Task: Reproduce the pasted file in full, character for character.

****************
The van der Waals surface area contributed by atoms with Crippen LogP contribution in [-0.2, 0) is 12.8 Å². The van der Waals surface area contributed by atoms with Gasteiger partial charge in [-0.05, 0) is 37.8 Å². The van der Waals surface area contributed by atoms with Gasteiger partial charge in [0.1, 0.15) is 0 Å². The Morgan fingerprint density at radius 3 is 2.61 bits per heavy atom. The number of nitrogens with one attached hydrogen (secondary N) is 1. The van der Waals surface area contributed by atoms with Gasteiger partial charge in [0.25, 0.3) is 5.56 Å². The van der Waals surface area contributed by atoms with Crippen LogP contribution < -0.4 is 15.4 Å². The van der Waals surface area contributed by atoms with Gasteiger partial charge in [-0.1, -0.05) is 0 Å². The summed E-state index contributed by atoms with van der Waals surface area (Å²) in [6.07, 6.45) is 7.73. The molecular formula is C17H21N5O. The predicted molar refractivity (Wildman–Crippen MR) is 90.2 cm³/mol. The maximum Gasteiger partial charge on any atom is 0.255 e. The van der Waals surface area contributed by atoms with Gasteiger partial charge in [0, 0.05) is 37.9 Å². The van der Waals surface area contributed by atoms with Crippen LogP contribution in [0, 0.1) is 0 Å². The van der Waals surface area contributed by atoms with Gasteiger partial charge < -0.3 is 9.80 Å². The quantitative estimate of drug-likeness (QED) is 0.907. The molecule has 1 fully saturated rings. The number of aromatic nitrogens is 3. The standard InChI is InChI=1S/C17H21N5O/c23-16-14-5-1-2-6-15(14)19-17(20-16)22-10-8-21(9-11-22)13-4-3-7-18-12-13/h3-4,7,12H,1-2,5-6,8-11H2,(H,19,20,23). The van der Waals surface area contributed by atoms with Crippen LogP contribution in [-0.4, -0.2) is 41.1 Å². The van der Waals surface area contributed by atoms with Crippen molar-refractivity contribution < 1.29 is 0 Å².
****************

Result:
The van der Waals surface area contributed by atoms with Crippen LogP contribution in [-0.2, 0) is 12.8 Å². The van der Waals surface area contributed by atoms with Gasteiger partial charge in [-0.05, 0) is 37.8 Å². The van der Waals surface area contributed by atoms with Gasteiger partial charge in [0.1, 0.15) is 0 Å². The Morgan fingerprint density at radius 3 is 2.61 bits per heavy atom. The number of nitrogens with one attached hydrogen (secondary N) is 1. The van der Waals surface area contributed by atoms with Gasteiger partial charge in [0.25, 0.3) is 5.56 Å². The van der Waals surface area contributed by atoms with Crippen LogP contribution < -0.4 is 15.4 Å². The van der Waals surface area contributed by atoms with Gasteiger partial charge in [-0.1, -0.05) is 0 Å². The summed E-state index contributed by atoms with van der Waals surface area (Å²) in [6.07, 6.45) is 7.73. The molecular formula is C17H21N5O. The predicted molar refractivity (Wildman–Crippen MR) is 90.2 cm³/mol. The maximum Gasteiger partial charge on any atom is 0.255 e. The van der Waals surface area contributed by atoms with Gasteiger partial charge in [0, 0.05) is 37.9 Å². The van der Waals surface area contributed by atoms with Crippen LogP contribution in [0, 0.1) is 0 Å². The van der Waals surface area contributed by atoms with Gasteiger partial charge < -0.3 is 9.80 Å². The quantitative estimate of drug-likeness (QED) is 0.907. The molecule has 1 fully saturated rings. The number of aromatic nitrogens is 3. The standard InChI is InChI=1S/C17H21N5O/c23-16-14-5-1-2-6-15(14)19-17(20-16)22-10-8-21(9-11-22)13-4-3-7-18-12-13/h3-4,7,12H,1-2,5-6,8-11H2,(H,19,20,23). The van der Waals surface area contributed by atoms with Crippen LogP contribution in [-0.4, -0.2) is 41.1 Å². The van der Waals surface area contributed by atoms with Crippen molar-refractivity contribution < 1.29 is 0 Å².